Kevin Flanagan, whose late brother Michael was a survivor of the Artane Industrial School in the 1950s, plans to lead protesters to the altar in Dublin’s Pro-Cathedral during the 11am Mass on Easter Sunday to lay children’s shoes as symbols of the children hurt by priests and religious-run institutions.
“There is still a lot of denial in the church. These people still don’t know, still don’t understand, still use this argument that it was only some priests [who abused],” he said.
Michael Flanagan was 14 when a Christian Brother attacked him with a sweeping brush, breaking his arm. The incident gave rise to a Dáil debate in 1954 after the Brothers refused to let the boy’s mother see him and a local TD asked the then education minister to intervene.
Despite the publicity, there was no inquiry and the Christian Brother who carried out the attack was moved to another school.
The Ryan Report on institutional child abuse last year highlighted the case as an example of the order’s failures towards the children in its care.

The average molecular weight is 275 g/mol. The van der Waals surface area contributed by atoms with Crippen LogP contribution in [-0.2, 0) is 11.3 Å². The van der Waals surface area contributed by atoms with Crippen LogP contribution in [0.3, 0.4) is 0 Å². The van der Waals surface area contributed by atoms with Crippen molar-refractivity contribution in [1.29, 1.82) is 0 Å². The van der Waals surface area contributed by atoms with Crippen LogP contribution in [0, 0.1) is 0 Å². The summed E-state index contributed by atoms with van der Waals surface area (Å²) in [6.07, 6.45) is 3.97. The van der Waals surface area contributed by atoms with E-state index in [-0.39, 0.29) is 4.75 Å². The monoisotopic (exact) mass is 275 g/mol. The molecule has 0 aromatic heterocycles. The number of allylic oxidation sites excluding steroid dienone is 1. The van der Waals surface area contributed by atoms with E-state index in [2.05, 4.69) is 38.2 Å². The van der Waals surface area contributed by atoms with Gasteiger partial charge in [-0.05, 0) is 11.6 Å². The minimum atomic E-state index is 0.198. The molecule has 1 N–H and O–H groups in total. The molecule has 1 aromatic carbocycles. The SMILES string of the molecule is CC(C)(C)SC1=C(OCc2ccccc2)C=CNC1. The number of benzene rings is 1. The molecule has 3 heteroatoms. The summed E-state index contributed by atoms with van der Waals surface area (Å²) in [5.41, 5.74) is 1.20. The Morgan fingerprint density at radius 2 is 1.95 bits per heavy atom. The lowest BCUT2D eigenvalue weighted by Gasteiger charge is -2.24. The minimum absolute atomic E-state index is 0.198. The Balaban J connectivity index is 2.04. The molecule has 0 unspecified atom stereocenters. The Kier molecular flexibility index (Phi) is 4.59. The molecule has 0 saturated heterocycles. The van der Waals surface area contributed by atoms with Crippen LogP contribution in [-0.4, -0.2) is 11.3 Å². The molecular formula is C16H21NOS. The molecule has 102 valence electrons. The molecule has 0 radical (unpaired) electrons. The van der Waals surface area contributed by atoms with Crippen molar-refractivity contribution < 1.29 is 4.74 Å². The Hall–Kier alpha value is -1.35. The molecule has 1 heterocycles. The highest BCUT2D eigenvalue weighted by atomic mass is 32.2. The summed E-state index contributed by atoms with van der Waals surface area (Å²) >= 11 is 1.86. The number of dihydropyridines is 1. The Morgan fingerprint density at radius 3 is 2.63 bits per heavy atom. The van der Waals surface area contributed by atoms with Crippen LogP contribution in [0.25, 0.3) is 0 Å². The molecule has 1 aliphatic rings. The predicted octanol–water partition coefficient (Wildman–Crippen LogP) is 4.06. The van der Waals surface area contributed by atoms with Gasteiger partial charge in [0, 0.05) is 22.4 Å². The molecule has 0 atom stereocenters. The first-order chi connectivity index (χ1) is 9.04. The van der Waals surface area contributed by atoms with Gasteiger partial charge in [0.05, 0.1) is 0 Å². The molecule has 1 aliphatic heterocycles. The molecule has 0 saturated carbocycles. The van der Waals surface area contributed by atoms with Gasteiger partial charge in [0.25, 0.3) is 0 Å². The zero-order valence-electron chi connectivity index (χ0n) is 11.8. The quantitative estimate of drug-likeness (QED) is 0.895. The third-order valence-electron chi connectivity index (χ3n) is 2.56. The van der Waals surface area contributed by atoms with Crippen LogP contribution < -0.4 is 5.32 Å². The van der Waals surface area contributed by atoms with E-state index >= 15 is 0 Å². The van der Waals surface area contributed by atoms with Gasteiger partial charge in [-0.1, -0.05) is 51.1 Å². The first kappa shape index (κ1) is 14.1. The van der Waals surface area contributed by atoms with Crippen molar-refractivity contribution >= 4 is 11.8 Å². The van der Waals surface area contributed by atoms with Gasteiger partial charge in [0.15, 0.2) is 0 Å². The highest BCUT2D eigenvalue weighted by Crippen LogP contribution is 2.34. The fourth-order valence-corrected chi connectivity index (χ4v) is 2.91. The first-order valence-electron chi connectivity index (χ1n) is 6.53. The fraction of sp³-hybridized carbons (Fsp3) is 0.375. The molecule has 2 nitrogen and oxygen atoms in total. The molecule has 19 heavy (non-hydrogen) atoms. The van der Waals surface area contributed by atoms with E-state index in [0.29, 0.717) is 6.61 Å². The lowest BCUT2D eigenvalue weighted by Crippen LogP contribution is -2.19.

Kevin Flanagan said his brother was traumatised after his experiences in Artane and drank heavily, dying alone in England at the age of 59.
He believes the Ryan Report did not go far enough in its criticisms.
He also says the hierarchy have failed to respond adequately to the subsequent Murphy Report into abuse by priests in the Dublin Archdiocese.
“We’re calling for an international criminal investigation into the Catholic Church in Ireland. We need investigators from abroad to come in and get the full story. I have a petition with 5,000 names of people supporting that call.”
Mr Flanagan said his protest would be peaceful but it was intended to be noticed. “I’m asking everyone in the congregation to join in and if people can’t make the Pro-Cathedral, then they should tie shoes to the railings of their own local church.”
The Pro-Cathedral is the parish church of Archbishop Diarmuid Martin and his predecessor, Cardinal Desmond Connell, who has yet to speak publicly about the Murphy Report’s criticisms of his time in charge of the Dublin Archdiocese.
The archdiocese said it hoped people’s right to worship would be respected. A spokeswoman said: “The diocese has ongoing discussions with survivors groups and their issues and concerns are well known to us.”